We talked to the author of a new biography, "Notes from the Velvet Underground," about how we're all "beginning to see the light" on the beloved proto-punk provocateur's personality.
Photo via Wikimedia Commons
"When Lou Reed died in October 2013," says Howard Sounes, the author of the new biography Notes from the Velvet Underground: The Life of Lou Reed, "many journalists who loved his work were quick to regurgitate their nostalgia into eulogistic newspaper obituaries. They seemed to forget the truth that almost every journalist who ever met Reed knew: He could be very unpleasant."
If you were the wife he gave a black eye, the girlfriend he hit during a dinner party, or the sister he publicly humiliated in song lyrics, "very unpleasant" is perhaps an understatement. After growing up in a liberal, middle-class household, Reed had an artistic career that has earned him infamy and adoration among those who consider themselves serious about music: In the mid-60s, he became the frontman for the Velvet Underground, now widely regarded as a band unduly underrated but nevertheless entirely influential to pretty much anything that came after it. Following his sudden departure from the group in 1970, Reed went on to have a spotty but nevertheless significant solo career, with hits like "Walk on the Wild Side" and "Perfect Day." For pretty much his entire life, however, the artist was plagued with mental illness, drug addiction, and aggressive, jealous tendencies, and this led him to suck, personality-wise. "He allowed himself to become a self-parody, a punk-like provocateur, to sell records," Sounes says. "He was the junkie bisexual rock star who (pretended to) shoot up on stage and said outrageous things in interviews to get attention. It was a deliberate policy, and a very unfortunate one, because it undermined his artistic credibility. He was a better artist than that."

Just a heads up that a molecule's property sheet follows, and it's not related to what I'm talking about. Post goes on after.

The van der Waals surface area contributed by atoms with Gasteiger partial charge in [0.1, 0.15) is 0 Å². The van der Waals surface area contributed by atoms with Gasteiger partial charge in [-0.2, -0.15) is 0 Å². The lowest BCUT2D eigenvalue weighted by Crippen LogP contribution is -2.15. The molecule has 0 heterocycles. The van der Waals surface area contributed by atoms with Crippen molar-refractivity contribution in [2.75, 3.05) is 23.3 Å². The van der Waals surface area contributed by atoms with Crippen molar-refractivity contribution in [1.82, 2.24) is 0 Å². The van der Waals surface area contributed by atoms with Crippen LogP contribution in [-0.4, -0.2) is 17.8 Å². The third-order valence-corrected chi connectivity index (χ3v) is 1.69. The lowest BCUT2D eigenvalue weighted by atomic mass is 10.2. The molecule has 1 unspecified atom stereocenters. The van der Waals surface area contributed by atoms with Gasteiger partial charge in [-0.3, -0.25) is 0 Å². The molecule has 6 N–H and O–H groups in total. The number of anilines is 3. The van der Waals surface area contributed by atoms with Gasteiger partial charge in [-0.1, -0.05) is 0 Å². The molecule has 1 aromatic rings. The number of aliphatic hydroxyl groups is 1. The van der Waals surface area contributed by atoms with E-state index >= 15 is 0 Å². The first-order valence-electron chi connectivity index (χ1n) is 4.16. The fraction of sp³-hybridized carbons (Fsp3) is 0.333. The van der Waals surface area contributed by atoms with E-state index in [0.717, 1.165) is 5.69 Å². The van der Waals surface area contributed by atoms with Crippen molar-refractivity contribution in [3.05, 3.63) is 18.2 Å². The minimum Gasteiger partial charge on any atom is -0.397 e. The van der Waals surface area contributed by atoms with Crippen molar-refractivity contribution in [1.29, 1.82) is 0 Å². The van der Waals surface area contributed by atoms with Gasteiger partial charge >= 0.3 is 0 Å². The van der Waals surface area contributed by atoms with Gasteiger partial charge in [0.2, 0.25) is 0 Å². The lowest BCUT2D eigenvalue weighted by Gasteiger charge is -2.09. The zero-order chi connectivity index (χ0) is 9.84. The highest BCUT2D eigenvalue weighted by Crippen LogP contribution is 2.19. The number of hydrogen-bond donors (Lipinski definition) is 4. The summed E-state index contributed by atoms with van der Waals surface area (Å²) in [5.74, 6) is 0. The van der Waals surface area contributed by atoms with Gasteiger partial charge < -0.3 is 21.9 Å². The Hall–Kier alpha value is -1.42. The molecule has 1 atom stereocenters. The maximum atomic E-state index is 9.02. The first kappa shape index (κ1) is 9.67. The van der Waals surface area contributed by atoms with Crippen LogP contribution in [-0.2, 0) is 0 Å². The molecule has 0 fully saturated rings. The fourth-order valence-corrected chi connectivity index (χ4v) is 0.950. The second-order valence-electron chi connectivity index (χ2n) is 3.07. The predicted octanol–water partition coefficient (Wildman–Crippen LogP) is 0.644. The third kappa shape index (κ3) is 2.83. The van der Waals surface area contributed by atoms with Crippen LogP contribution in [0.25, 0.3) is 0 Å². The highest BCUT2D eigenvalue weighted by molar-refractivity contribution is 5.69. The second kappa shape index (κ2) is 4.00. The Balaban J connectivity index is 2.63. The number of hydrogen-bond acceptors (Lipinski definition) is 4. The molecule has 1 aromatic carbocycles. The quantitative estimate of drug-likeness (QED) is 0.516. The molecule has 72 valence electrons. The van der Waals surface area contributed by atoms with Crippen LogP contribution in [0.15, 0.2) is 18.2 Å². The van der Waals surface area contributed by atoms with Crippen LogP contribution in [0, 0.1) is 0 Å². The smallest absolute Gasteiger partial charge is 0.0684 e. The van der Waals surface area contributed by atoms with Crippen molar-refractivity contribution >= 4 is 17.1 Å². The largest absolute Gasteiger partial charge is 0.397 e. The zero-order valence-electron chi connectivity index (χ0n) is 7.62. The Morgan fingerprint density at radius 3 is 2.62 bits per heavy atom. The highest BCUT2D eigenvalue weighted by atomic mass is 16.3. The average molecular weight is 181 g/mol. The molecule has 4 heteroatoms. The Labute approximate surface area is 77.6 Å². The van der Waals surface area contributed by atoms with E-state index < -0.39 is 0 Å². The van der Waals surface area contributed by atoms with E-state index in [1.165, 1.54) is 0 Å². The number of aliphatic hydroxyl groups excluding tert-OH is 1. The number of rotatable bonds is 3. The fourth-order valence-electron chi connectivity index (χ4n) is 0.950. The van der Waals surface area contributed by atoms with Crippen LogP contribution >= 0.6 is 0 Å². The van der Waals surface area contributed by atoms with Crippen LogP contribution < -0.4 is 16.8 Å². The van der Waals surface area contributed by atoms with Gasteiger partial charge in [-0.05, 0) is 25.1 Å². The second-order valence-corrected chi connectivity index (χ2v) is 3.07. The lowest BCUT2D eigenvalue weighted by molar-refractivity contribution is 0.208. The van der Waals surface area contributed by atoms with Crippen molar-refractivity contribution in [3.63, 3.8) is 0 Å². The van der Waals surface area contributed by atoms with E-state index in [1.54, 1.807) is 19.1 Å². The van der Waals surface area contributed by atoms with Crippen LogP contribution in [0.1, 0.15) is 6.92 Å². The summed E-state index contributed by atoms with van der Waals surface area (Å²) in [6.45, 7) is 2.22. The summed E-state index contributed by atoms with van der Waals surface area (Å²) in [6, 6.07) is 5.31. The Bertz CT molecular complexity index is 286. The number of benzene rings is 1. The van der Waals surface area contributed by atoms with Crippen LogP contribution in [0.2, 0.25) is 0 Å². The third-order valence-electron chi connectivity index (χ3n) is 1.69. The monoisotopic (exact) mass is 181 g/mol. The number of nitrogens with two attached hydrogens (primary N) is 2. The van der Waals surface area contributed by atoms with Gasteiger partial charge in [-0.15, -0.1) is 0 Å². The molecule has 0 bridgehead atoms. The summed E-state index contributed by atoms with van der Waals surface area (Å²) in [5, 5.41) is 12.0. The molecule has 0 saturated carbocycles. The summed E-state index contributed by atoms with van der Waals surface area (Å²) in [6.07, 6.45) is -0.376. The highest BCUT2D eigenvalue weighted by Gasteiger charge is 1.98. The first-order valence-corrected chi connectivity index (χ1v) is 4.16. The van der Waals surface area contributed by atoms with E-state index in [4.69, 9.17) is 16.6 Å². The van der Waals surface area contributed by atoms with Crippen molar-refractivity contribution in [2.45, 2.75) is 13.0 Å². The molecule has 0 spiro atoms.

Where is the line between apologism and realism here? It's hard to say. Reed's fans, many of whom have a particularly sentimental attachment to his work because of its appeal to the outsider, charitably describe the guy's "essence" as "tricky," evoking complication to spin flaws as positive qualities, just as we might when critiquing a work of art. But humans are not works of art, which is maybe why we keep trying to make works of art. After Reed's death from liver cancer in 2013, at the age of 71, Sounes—who has also written books about Bob Dylan, Charles Bukowski, and mass murderers—attempted to create a balanced account of the underground icon's life. I talked to Sounes over email about how and why Reed earned such posthumous epithets as "prick" and "monster," despite being regarded by friends, family, colleagues, and lovers as a genius.